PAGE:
by NATHANIEL NELSON
Earlier this month, the Minnesota Department of Education released the full set of MCA test scores for districts across the state. The scores showed a disappointing fact for Winona Area Public Schools — for the third year in a row, test scores have continued to decline across the board.
At the WAPS Board meeting on September 5, board member Jim Schul shared a prepared speech against the standardized testing system, calling for the board to directly come out against the state tests and lobby the legislature to get rid of “high-stakes standardized testing.”
“I believe in this School Board. I believe this school district can become something quite special in our state and nation as a pioneer of progressive education. We are already taking steps toward taking better care of our teachers,” Schul said. “Now, what I am asking for is that this School Board create a resolution publicly denouncing the state of Minnesota’s use of high-stakes standardized testing – and publicly present it to the Minnesota state legislature.”
In an interview with the Winona Post, Schul explained that he has been against standardized testing essentially since its inception. He received his PhD from the University of Iowa, and has since taught for a number of years as a professor of education at Winona State University. Many of his published articles are based around academic testing, he explained, including what he sees as failures of the standardized testing system.
“This is not just a new thing for me. I’ve been waiting for this moment when our MCA test scores came out, and this has been years in the waiting,” he said.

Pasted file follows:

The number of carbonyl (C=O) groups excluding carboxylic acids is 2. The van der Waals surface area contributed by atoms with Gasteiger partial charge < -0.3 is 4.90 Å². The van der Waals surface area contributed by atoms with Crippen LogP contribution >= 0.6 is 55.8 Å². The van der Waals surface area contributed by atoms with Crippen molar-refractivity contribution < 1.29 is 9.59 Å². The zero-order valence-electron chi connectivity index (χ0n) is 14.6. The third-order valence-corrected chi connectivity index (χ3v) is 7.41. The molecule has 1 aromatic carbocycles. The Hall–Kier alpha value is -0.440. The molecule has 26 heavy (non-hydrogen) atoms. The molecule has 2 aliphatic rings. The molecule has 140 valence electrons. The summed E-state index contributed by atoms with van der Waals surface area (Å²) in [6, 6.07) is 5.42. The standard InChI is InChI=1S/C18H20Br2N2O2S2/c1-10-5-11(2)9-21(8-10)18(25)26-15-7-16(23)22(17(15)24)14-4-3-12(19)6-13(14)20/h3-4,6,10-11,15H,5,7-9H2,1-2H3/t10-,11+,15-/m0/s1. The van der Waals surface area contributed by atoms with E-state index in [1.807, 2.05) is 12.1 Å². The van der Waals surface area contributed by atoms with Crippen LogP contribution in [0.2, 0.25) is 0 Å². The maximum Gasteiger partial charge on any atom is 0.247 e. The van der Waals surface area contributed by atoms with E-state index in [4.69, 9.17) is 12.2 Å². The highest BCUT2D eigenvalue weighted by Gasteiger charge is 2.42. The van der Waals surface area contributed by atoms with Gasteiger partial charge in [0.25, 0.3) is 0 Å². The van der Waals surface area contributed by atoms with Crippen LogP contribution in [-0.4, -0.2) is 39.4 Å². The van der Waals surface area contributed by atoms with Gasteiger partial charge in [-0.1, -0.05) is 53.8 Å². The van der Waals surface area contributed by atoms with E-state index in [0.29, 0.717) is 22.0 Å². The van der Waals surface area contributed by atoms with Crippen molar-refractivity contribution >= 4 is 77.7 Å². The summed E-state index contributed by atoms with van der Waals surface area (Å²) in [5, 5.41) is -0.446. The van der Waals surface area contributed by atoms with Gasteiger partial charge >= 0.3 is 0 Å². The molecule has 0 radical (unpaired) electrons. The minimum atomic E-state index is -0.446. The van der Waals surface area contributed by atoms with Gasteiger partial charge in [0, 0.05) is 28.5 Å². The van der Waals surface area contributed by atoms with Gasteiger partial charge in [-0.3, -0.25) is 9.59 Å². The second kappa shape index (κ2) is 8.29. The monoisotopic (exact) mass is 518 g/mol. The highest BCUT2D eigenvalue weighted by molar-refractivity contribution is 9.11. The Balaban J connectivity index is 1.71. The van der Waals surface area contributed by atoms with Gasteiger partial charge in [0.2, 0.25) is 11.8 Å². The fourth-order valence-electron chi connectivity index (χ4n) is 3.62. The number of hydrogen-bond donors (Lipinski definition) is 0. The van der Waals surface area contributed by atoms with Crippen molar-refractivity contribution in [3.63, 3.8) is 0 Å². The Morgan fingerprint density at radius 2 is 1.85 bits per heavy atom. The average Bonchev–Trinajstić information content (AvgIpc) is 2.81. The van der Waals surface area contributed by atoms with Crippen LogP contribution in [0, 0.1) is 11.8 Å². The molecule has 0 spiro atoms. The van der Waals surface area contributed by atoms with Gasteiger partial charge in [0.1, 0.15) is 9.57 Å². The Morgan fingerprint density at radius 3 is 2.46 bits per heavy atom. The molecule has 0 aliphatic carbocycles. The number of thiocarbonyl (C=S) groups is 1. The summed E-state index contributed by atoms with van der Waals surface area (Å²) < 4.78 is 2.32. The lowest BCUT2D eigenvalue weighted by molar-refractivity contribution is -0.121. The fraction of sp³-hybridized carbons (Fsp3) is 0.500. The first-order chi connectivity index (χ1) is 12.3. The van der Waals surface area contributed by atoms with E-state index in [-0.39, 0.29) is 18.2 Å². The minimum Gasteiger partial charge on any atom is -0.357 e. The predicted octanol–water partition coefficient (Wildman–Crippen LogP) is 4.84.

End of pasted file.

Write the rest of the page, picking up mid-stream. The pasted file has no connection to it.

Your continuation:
“We need to first start asking is, ‘What do we want?’ The problem is when we are giving a high-stakes test, that’s the only thing the school is judged by,” Schul explained. “Because of that, we realize the best way to increase test scores is to teach to the test.”
This, he explained, results in the cuts of important programs like music, art, and even playtime for some students. On top of just academic preparation, schools should also provide vocational, community, interpersonal and intrapersonal education as well. Students should enjoy coming to school and have a well-balanced curriculum, he explained, and standardized test do quite a bit to curb those necessities.
“To quote my dear friend, curricularist and Dean of Education of the University of Alabama, Peter Hlbewitsh: ‘We have known for years that school experiences in high-stakes-testing environments generally reduce themselves to what is being tested. The effect is that art, music, and such skill sets as critical thinking, creativity, cooperative behavior, and many others get short shrift in the classroom, primarily because such matters typically have little or no place on the exams,’” he told the board.
Schul referred to the MCAs as “high-stakes” testing, and explained that that means different things depending on the situation. In the past, when No Child Left Behind was the federal public schools accountability mandate, under-performing schools would receive funding cuts or other repercussions if the scores weren’t remedied.
Today, it’s the opposite. Schools that perform worse on the MCAs typically get additional resources from the state. However, the stakes still exist in the form of curriculum development and external examination. For instance, if a parent is looking for a new school for their child and sees sub-par scores, they may shy away from moving to the town or district. On the flip side, to help boost the test scores, districts may avoid more elective-style curriculum to instead focus on the benchmarks set by the state exams.
“If we have a high-stakes assessment, the whole curriculum orients it to that assessment,” Schul said. “Our conversations aren’t necessarily about teaching and learning, but it’s about raising the test scores.”